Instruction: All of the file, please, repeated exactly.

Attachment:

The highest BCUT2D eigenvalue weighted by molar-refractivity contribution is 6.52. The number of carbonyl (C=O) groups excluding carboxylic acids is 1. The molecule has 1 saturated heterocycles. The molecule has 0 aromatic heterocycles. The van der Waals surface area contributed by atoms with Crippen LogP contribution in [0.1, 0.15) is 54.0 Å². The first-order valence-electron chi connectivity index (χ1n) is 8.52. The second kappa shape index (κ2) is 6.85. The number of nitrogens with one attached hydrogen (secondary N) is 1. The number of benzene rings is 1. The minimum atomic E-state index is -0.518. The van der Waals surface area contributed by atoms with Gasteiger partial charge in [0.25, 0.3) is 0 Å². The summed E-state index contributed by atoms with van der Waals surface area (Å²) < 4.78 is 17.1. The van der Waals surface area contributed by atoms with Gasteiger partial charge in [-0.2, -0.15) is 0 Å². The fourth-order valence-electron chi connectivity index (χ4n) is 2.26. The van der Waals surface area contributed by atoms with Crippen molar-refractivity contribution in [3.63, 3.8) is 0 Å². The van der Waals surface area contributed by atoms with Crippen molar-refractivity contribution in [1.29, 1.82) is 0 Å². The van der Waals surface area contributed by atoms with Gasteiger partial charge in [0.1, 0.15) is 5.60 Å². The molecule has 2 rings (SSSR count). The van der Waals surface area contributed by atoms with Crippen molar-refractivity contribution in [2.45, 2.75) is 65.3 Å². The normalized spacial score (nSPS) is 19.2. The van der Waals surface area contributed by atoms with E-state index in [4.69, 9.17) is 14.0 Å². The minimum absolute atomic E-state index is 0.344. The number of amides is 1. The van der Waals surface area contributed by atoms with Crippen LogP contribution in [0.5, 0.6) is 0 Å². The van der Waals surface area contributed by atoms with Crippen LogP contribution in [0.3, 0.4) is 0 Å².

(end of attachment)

The highest BCUT2D eigenvalue weighted by molar-refractivity contribution is 6.52. The number of carbonyl (C=O) groups excluding carboxylic acids is 1. The molecule has 1 saturated heterocycles. The molecule has 0 aromatic heterocycles. The van der Waals surface area contributed by atoms with Crippen LogP contribution in [0.1, 0.15) is 54.0 Å². The first-order valence-electron chi connectivity index (χ1n) is 8.52. The second kappa shape index (κ2) is 6.85. The number of nitrogens with one attached hydrogen (secondary N) is 1. The number of benzene rings is 1. The minimum atomic E-state index is -0.518. The van der Waals surface area contributed by atoms with Gasteiger partial charge in [0.25, 0.3) is 0 Å². The summed E-state index contributed by atoms with van der Waals surface area (Å²) < 4.78 is 17.1. The van der Waals surface area contributed by atoms with Gasteiger partial charge in [-0.2, -0.15) is 0 Å². The fourth-order valence-electron chi connectivity index (χ4n) is 2.26. The van der Waals surface area contributed by atoms with Crippen molar-refractivity contribution in [3.63, 3.8) is 0 Å². The van der Waals surface area contributed by atoms with Crippen molar-refractivity contribution in [1.29, 1.82) is 0 Å². The van der Waals surface area contributed by atoms with Gasteiger partial charge in [0.1, 0.15) is 5.60 Å². The molecule has 2 rings (SSSR count). The van der Waals surface area contributed by atoms with Crippen molar-refractivity contribution in [2.45, 2.75) is 65.3 Å². The normalized spacial score (nSPS) is 19.2. The van der Waals surface area contributed by atoms with E-state index in [4.69, 9.17) is 14.0 Å². The minimum absolute atomic E-state index is 0.344. The number of amides is 1. The van der Waals surface area contributed by atoms with Crippen LogP contribution in [0.5, 0.6) is 0 Å². The van der Waals surface area contributed by atoms with Crippen LogP contribution in [0.3, 0.4) is 0 Å².